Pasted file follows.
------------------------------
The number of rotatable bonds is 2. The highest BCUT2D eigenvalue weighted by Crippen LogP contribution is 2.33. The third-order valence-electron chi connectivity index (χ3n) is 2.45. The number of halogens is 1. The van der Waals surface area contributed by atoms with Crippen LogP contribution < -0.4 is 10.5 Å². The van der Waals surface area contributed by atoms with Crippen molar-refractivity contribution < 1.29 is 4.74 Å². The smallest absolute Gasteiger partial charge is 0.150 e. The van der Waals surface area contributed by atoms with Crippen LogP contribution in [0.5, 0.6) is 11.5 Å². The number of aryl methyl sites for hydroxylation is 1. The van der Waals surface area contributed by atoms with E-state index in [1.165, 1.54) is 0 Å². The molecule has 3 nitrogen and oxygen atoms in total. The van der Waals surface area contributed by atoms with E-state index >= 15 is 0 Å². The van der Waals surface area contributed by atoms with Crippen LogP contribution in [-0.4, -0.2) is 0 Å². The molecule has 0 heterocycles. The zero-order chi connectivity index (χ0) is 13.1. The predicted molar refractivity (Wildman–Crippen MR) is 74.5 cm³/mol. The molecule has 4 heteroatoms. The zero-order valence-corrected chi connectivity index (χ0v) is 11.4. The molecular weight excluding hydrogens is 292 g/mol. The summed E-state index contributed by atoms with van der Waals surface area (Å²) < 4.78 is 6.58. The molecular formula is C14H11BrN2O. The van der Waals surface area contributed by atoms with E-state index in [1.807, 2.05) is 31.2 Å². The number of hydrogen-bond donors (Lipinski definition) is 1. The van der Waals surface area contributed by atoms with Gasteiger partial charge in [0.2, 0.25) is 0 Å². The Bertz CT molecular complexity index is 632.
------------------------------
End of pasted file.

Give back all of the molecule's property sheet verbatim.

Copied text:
The number of rotatable bonds is 2. The highest BCUT2D eigenvalue weighted by Crippen LogP contribution is 2.33. The third-order valence-electron chi connectivity index (χ3n) is 2.45. The number of halogens is 1. The van der Waals surface area contributed by atoms with Crippen LogP contribution < -0.4 is 10.5 Å². The van der Waals surface area contributed by atoms with Crippen molar-refractivity contribution < 1.29 is 4.74 Å². The smallest absolute Gasteiger partial charge is 0.150 e. The van der Waals surface area contributed by atoms with Crippen LogP contribution in [0.5, 0.6) is 11.5 Å². The number of aryl methyl sites for hydroxylation is 1. The van der Waals surface area contributed by atoms with E-state index in [1.165, 1.54) is 0 Å². The molecule has 3 nitrogen and oxygen atoms in total. The van der Waals surface area contributed by atoms with E-state index >= 15 is 0 Å². The van der Waals surface area contributed by atoms with Crippen LogP contribution in [-0.4, -0.2) is 0 Å². The molecule has 0 heterocycles. The zero-order chi connectivity index (χ0) is 13.1. The predicted molar refractivity (Wildman–Crippen MR) is 74.5 cm³/mol. The molecule has 4 heteroatoms. The zero-order valence-corrected chi connectivity index (χ0v) is 11.4. The molecular weight excluding hydrogens is 292 g/mol. The summed E-state index contributed by atoms with van der Waals surface area (Å²) < 4.78 is 6.58. The molecular formula is C14H11BrN2O. The van der Waals surface area contributed by atoms with E-state index in [1.807, 2.05) is 31.2 Å². The number of hydrogen-bond donors (Lipinski definition) is 1. The van der Waals surface area contributed by atoms with Gasteiger partial charge in [0.2, 0.25) is 0 Å². The Bertz CT molecular complexity index is 632.